Voter Registration


In order to be eligible to vote in the United States, a person must be a citizen, resident, and eighteen years old. But states often place additional requirements on the right to vote. The most common requirement is that voters must be mentally competent and not currently serving time in jail. Some states enforce more stringent or unusual requirements on citizens who have committed crimes. Florida and Kentucky permanently bar felons and ex-felons from voting unless they obtain a pardon from the governor, while Mississippi and Nevada allow former felons to apply to have their voting rights restored.“Felon Voting Rights,” 15 July 2014. On the other end of the spectrum, Vermont does not limit voting based on incarceration unless the crime was election fraud.Wilson Ring, “Vermont, Maine Only States to Let Inmates Vote,” Associated Press, 22 October 2008. Maine citizens serving in Maine prisons also may vote in elections.

Beyond those jailed, some citizens have additional expectations placed on them when they register to vote. Wisconsin requires that voters “not wager on an election,” and Vermont citizens must recite the “Voter’s Oath” before they register, swearing to cast votes with a conscience and “without fear or favor of any person.”“Voter’s Qualifications and Oath,” (November 12, 2015).

Where to Register?

Across the United States, over twenty million college and university students begin classes each fall, many away from home. The simple act of moving away to college presents a voter registration problem. Elections are local. Each citizen lives in a district with state legislators, city council or other local elected representatives, a U.S. House of Representatives member, and more. State and national laws require voters to reside in their districts, but students are an unusual case. They often hold temporary residency while at school and return home for the summer. Therefore, they have to decide whether to register to vote near campus or vote back in their home district. What are the pros and cons of each option?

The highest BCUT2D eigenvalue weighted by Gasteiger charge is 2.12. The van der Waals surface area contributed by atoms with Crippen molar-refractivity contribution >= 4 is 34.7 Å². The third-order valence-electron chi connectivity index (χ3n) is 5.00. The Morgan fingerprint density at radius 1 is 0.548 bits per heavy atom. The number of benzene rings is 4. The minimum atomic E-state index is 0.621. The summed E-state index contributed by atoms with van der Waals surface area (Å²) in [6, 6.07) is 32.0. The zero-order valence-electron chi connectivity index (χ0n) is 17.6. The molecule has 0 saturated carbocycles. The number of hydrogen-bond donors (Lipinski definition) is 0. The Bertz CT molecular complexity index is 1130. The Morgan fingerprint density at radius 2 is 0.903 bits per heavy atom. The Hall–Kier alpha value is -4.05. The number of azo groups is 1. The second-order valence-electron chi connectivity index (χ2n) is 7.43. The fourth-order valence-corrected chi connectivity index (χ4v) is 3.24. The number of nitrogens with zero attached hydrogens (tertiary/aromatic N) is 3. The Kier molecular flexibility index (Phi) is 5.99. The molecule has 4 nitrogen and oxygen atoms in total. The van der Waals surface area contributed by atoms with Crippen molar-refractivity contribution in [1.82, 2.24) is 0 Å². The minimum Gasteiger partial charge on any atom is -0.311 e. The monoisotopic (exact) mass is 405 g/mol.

Maintaining voter registration back home is legal in most states, assuming a student holds only temporary residency at school. This may be the best plan, because students are likely more familiar with local politicians and issues. But it requires the student to either go home to vote or apply for an absentee ballot. With classes, clubs, work, and more, it may be difficult to remember this task. One study found that students living more than two hours from home were less likely to vote than students living within thirty minutes of campus, which is not surprising.Richard Niemi and Michael Hanmer. 2010. “Voter Turnout Among College Students: New Data and a Rethinking of Traditional Theories,” Social Science Quarterly 91, No. 2: 301–323.

Registering to vote near campus makes it easier to vote, but it requires an extra step that students may forget (Figure). And in many states, registration to vote in a November election takes place in October, just when students are acclimating to the semester. They must also become familiar with local candidates and issues, which takes time and effort they may not have. But they will not have to travel to vote, and their vote is more likely to affect their college and local town.

Image A is of two people sitting behind a table. A cloth sign hanging in front of the table reads “Let your vote roar”. Image B is of two people filling out forms.
On National Voter Registration Day in 2012, Roshaunda McLean (a, left), campus director of the Associated Students of the University of Missouri, and David Vaughn (a, right), a Missouri Student Association senator, register voters on campus. Cassie Dorman (b, left) and Samantha Peterson (b, right), both eighteen years old, were just two of the University of Missouri students registering to vote for the first time. (credit a, b: modification of work by “KOMUnews”/Flickr)

Have you registered to vote in your college area, or will you vote back home? What factors influenced your decision about where to vote?